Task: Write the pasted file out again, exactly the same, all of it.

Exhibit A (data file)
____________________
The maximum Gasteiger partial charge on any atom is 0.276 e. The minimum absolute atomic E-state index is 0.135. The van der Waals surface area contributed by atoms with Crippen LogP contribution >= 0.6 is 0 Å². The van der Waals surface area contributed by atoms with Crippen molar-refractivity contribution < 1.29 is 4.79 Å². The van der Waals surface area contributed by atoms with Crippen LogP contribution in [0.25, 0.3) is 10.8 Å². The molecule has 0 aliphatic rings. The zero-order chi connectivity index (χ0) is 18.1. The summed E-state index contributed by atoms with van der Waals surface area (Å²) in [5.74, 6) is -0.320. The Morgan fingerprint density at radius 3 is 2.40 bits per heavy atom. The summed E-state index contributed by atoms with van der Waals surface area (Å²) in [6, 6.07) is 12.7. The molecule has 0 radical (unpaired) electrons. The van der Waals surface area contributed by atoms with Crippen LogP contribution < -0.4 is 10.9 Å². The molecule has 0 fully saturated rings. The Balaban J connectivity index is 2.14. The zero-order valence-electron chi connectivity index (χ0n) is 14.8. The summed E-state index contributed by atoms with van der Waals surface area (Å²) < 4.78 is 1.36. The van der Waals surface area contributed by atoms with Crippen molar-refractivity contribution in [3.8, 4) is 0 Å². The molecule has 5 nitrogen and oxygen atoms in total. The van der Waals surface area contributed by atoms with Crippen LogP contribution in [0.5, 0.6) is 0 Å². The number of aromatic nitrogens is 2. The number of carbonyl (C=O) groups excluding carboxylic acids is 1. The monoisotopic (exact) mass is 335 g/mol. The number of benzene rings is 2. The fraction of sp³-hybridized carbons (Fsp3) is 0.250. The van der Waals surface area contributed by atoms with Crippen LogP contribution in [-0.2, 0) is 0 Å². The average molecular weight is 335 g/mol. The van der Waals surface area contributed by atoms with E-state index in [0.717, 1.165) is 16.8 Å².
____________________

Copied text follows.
The maximum Gasteiger partial charge on any atom is 0.276 e. The minimum absolute atomic E-state index is 0.135. The van der Waals surface area contributed by atoms with Crippen LogP contribution >= 0.6 is 0 Å². The van der Waals surface area contributed by atoms with Crippen molar-refractivity contribution < 1.29 is 4.79 Å². The van der Waals surface area contributed by atoms with Crippen LogP contribution in [0.25, 0.3) is 10.8 Å². The molecule has 0 aliphatic rings. The zero-order chi connectivity index (χ0) is 18.1. The summed E-state index contributed by atoms with van der Waals surface area (Å²) in [5.74, 6) is -0.320. The Morgan fingerprint density at radius 3 is 2.40 bits per heavy atom. The summed E-state index contributed by atoms with van der Waals surface area (Å²) in [6, 6.07) is 12.7. The molecule has 0 radical (unpaired) electrons. The van der Waals surface area contributed by atoms with Crippen LogP contribution < -0.4 is 10.9 Å². The molecule has 0 fully saturated rings. The Balaban J connectivity index is 2.14. The zero-order valence-electron chi connectivity index (χ0n) is 14.8. The summed E-state index contributed by atoms with van der Waals surface area (Å²) < 4.78 is 1.36. The van der Waals surface area contributed by atoms with Crippen molar-refractivity contribution in [3.8, 4) is 0 Å². The molecule has 5 nitrogen and oxygen atoms in total. The van der Waals surface area contributed by atoms with Crippen LogP contribution in [0.5, 0.6) is 0 Å². The number of aromatic nitrogens is 2. The number of carbonyl (C=O) groups excluding carboxylic acids is 1. The monoisotopic (exact) mass is 335 g/mol. The number of benzene rings is 2. The fraction of sp³-hybridized carbons (Fsp3) is 0.250. The van der Waals surface area contributed by atoms with Crippen LogP contribution in [-0.2, 0) is 0 Å². The average molecular weight is 335 g/mol. The van der Waals surface area contributed by atoms with E-state index in [0.717, 1.165) is 16.8 Å².